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1. Moby Thesaurus II by Grady Ward, 1.0
a novice at, a stranger to, awkward, benighted, blankminded, boorish, brainless, callow, crude, disaccustomed, discourteous, dumb, empty, empty-headed, foolish, fresh, gauche, green, green as grass, groping, gross, headless, ill-mannered, illiterate, immature, impolite, in the dark, inane, incognizant, inept, inexperienced, ingenuous, innocent, insensate, irrational, know-nothing, lackbrained, lean-minded, lean-witted, lowbrow, mindless, naive, nescient, new to, not bright, oblivious, of little brain, pea-brained, pin-brained, raw, reasonless, rude, rusty, senseless, simple, slackminded, slackwitted, strange to, tentative, unaccustomed, unaccustomed to, unacquainted, unacquainted with, unapprized, unaware, uncivil, uncomprehending, unconscious, unconversant, unconversant with, uncouth, uncultured, undeveloped, uneducated, unenlightened, unexperienced, unfamiliar, unfamiliar with, unfledged, ungifted, unhabituated, unhardened, unilluminated, uninformed, uninitiated, uninitiated in, uninstructed, unintellectual, unintelligent, uninured, unknowing, unlearned, unlettered, unmatured, unposted, unpracticed, unpracticed in, unprogressive, unread, unreasoning, unripe, unschooled, unseasoned, unskilled in, unsophisticated, unsure, untalented, untaught, unthinking, untrained, untried, untutored, unused, unused to, unversed, unversed in, unwise, unwitting, unwonted, vacuous, weaned, witless
Dictionary Results for ignorant:
1. WordNet® 3.0 (2006)
ignorant
    adj 1: uneducated in general; lacking knowledge or
           sophistication; "an ignorant man"; "nescient of
           contemporary literature"; "an unlearned group incapable
           of understanding complex issues"; "exhibiting contempt
           for his unlettered companions" [syn: ignorant,
           nescient, unlearned, unlettered]
    2: uneducated in the fundamentals of a given art or branch of
       learning; lacking knowledge of a specific field; "she is
       ignorant of quantum mechanics"; "he is musically illiterate"
       [syn: ignorant, illiterate]
    3: unaware because of a lack of relevant information or
       knowledge; "he was completely ignorant of the circumstances";
       "an unknowledgeable assistant"; "his rudeness was unwitting"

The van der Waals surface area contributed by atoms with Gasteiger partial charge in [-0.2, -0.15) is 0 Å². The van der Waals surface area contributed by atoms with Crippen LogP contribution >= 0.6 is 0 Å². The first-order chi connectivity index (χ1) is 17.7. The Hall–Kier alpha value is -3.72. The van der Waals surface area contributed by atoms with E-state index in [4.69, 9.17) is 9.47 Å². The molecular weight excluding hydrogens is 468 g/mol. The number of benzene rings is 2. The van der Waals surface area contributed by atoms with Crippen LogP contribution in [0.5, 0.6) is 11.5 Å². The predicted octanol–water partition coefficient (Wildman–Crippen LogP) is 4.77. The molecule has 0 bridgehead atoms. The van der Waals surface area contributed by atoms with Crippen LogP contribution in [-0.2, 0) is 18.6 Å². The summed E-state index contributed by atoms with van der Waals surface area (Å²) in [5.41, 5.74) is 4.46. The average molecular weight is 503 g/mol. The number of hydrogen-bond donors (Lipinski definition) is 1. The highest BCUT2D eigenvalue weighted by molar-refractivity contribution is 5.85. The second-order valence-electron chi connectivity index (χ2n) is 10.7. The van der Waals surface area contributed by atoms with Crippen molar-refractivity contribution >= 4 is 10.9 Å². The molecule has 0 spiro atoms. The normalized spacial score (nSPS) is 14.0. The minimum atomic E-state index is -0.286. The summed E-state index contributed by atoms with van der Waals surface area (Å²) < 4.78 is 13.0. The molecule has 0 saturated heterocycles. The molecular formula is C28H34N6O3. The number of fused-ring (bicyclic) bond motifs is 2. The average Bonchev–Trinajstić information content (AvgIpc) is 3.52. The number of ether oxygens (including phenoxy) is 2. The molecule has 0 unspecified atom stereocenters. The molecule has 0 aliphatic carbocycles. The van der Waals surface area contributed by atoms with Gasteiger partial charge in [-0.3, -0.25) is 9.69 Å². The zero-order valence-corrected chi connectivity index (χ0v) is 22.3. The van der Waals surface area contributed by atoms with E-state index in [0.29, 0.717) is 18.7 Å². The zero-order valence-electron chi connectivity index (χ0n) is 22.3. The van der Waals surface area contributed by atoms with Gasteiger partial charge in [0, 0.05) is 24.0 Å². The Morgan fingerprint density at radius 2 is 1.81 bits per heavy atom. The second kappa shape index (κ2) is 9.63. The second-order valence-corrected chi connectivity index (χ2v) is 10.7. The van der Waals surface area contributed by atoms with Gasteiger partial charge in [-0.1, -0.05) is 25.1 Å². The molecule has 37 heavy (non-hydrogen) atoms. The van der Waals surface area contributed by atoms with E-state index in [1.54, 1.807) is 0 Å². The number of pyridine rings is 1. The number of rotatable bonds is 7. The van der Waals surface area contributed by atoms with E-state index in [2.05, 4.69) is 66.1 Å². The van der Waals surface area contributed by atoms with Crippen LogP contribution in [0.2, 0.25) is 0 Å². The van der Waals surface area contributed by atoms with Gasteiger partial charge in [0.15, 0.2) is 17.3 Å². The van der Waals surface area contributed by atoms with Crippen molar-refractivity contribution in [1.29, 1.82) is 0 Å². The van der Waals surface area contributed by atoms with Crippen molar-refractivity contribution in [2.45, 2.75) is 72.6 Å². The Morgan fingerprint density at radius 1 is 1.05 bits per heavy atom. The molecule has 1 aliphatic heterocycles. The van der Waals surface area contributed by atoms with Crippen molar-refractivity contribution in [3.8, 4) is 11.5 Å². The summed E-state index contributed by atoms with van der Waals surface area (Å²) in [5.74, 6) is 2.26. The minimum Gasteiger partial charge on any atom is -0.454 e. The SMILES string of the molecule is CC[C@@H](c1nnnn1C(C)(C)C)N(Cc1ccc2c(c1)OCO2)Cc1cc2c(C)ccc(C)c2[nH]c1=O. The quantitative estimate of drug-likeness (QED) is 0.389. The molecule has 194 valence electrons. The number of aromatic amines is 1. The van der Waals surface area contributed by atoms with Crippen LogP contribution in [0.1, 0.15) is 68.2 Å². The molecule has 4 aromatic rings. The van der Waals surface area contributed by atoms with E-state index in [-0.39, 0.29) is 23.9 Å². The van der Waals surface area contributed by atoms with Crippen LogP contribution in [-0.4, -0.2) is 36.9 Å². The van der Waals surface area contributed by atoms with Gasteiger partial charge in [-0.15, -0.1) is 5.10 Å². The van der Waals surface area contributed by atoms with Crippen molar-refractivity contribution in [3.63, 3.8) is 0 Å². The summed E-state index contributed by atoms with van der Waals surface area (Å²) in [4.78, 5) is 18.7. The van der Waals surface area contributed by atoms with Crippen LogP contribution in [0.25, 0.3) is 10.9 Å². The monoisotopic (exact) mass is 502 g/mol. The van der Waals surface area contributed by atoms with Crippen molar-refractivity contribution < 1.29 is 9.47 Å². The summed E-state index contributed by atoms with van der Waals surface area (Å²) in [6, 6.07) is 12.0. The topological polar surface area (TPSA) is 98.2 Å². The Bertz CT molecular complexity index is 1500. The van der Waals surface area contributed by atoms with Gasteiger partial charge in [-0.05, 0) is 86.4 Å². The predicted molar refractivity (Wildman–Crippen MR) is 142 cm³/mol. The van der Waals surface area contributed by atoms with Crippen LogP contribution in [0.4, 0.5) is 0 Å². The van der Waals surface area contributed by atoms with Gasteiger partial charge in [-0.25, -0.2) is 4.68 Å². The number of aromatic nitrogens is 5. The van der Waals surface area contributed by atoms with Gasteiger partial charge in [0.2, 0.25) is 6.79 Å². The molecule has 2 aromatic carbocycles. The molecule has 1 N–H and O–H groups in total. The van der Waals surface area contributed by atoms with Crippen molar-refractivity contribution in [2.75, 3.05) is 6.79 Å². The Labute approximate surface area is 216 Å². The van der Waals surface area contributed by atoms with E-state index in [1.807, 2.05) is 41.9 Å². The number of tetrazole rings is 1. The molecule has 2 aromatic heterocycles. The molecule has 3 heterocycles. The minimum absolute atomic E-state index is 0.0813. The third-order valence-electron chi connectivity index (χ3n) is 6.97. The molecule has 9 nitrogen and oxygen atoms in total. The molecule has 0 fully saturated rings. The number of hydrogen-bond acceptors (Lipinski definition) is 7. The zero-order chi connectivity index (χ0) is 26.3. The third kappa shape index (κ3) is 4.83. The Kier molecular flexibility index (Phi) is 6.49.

[syn: ignorant, unknowledgeable, unknowing,
       unwitting]

2. The Collaborative International Dictionary of English v.0.48
Ignorant \Ig"no*rant\, a. [F., fr. L. ignorans, -antis, p. pr.
   of ignorare to be ignorant. See Ignore.]
   1. Destitute of knowledge; uninstructed or uninformed;
      untaught; unenlightened.
      [1913 Webster]

            He that doth not know those things which are of use
            for him to know, is but an ignorant man, whatever he
            may know besides.                     --Tillotson.
      [1913 Webster]

   2. Unacquainted with; unconscious or unaware; -- used with
      of.
      [1913 Webster]

            Ignorant of guilt, I fear not shame.  --Dryden.
      [1913 Webster]

   3. Unknown; undiscovered. [Obs.]
      [1913 Webster]

            Ignorant concealment.                 --Shak.
      [1913 Webster]

            Alas, what ignorant sin have I committed? --Shak.
      [1913 Webster]

   4. Resulting from ignorance; foolish; silly.
      [1913 Webster]

            His shipping,
            Poor ignorant baubles! -- on our terrible seas,
            Like eggshells moved.                 --Shak.

   Syn: Uninstructed; untaught; unenlightened; uninformed;
        unlearned; unlettered; illiterate. -- Ignorant,
        Illiterate. Ignorant denotes lack of knowledge, either
        as to single subject or information in general;
        illiterate refers to an ignorance of letters, or of
        knowledge acquired by reading and study. In the Middle
        Ages, a great proportion of the higher classes were
        illiterate, and yet were far from being ignorant,
        especially in regard to war and other active pursuits.
        [1913 Webster]

              In such business
              Action is eloquence, and the eyes of the ignorant
              More learned than the ears.         --Shak.
        [1913 Webster]

              In the first ages of Christianity, not only the
              learned and the wise, but the ignorant and
              illiterate, embraced torments and death.
                                                  --Tillotson.
        [1913 Webster]

3. The Collaborative International Dictionary of English v.0.48
Ignorant \Ig"no*rant\, n.
   A person untaught or uninformed; one unlettered or unskilled;
   an ignoramous.
   [1913 Webster]

         Did I for this take pains to teach
         Our zealous ignorants to preach?         --Denham.
   [1913 Webster]

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